If the medium is an unmediated Medium, is the message that we are living in Babel?
I often spend whole mornings just deleting email junk so I can free up my email storage for more junk.
If the medium is an unstoppable garbage bin of random communications, is the message that there will be respite from the noise of humans and technology?
I have seen tweets of mine go mini-viral and had panic attacks.
I have tweeted, blogged, or posted on my wall things that I find vitally important and not one person agrees with me in even the form of a like.
I begin to value myself based on the mediums.
Which medium are we going to amplify? Which message will sound off and win in the end? Is there an end?
Is there anything duller and less surprising, however continually shocking, than American politics? Republicans can only stay on brand by grabbing power and rejecting anything democratic; the Democrats can only stay on brand by rejecting revolutionary progress and staying steady.
If the medium is the message, what is the proper medium for politics? What is the MESSAGE of our political life?
I keep getting stuck on these questions. “Stalemate” comes to mind. “Bartleby the Scrivener,” too.
Because a stable democracy is dull copy for our hundreds of 24-hour cycle “news” outlets, whether on a cable network, local television, or a newspaper, the Big Stories I see are almost never to do with public good so much as public titillation for ratings or sales. (And now this commercial message.)
The collective message is what exactly? Consume mass quantities and die already?
I awoke this morning, the Fourth of July, 2022, as I have every morning for months, in a pit of despair. Between the climate crisis-induced collapse of an Italian glacier and the invasion of Ukraine, along with the naked Republican attempt at every level of government over the past three years to end our constitutional democracy—and a press that does little more than pass the popcorn—it’s hard to write anything, create anything, feel there’s any point. And as I stood in my hallway after the coffee, half naked, holding a bra, vacillating between putting on real clothes to leave my apartment so as not to listen to the lone skateboarder on the asphalt playground who decided to practice his tricks right next to my little abutting porch (knowing that will also be in for an endless night of illegal fireworks); and falling into a ball of lonely weeping, as I do rather a lot these days; I mercifully remembered I have friends. I texted everyone I love and care about that piece of art by Rebecca Morgan, up there, because they all would instantly get it, and they did. And they answered.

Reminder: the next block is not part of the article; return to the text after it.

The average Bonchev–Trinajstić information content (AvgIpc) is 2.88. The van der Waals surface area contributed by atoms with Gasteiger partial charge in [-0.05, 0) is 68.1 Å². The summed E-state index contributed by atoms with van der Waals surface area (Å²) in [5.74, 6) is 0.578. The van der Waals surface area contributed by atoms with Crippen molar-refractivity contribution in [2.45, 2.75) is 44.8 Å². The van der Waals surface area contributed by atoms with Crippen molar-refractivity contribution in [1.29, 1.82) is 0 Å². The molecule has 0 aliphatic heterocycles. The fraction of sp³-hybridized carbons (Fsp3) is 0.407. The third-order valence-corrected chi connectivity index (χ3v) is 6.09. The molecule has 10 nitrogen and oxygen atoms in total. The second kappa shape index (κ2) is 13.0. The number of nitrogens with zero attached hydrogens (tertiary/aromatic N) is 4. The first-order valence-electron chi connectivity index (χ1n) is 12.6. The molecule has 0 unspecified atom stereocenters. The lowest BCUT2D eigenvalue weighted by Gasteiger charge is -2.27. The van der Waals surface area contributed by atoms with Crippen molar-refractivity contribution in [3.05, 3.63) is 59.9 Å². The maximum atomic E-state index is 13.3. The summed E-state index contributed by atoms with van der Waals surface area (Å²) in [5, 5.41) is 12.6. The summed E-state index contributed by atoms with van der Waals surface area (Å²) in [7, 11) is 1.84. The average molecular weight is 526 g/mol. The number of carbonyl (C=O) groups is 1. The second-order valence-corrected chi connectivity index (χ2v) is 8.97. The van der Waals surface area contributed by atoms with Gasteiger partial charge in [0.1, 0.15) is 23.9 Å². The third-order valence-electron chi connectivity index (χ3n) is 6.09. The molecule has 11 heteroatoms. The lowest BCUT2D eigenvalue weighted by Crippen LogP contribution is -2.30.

My friends Carl and Mark, buddies of mine since 2nd grade wrote back too. Both of them are gay. Carl lives in our home town; Mark lives in Delaware with this husband. In response to our group, Carl said, “Not feeling celebratory. Low key chill here. Cleaning and organizing.” Mark said, “America doesn’t deserve a birthday celebration this year 😤.” I said, “I’m writing a blog.” Carl said, “Excellent. I hope you include my disappointment.” Mark sent his love, calling us, “MY FAMILY.” And that just broke me up. You know? That sudden burst or wave of love. And if I hadn’t broken the grip of depression, pushed past the despair by becoming outer directed, I suppose I would have started drinking wine at 10:30 AM and not really looked back.
And wine is a lousy medium for any message. Here are some better ones:
- Postcards to SCOTUS
Most of our important commentary anymore comes through in the medium of satire, including comics, cartoons, and Comedy Central’s The Daily Show and TBS’s Full Frontal. The medium is the message: We treat our existential truths like jokes. The “breaking news” of the NYT is often the equivalent of “What happens to Jolly Ranchers when they stay all day in a hot car?” The medium—the paper of record—is the message, and that message is “accentuate the trivial and don’t mess with existential truth in between.”
Like millions in the world, I write what’s on my mind and post these ideas for free for all to see. I have no mediators. No one, not a partner or friend and certainly not a paid editor, is around to read behind me, suggest where I might improve, strengthen, or refocus. Nor does any publisher or advertiser pay me for my thoughts.
And it’s still only one voice trying to mediate all the other voices and create a message that is coherent and true.
I still don’t know how to do it. Nevertheless I persist.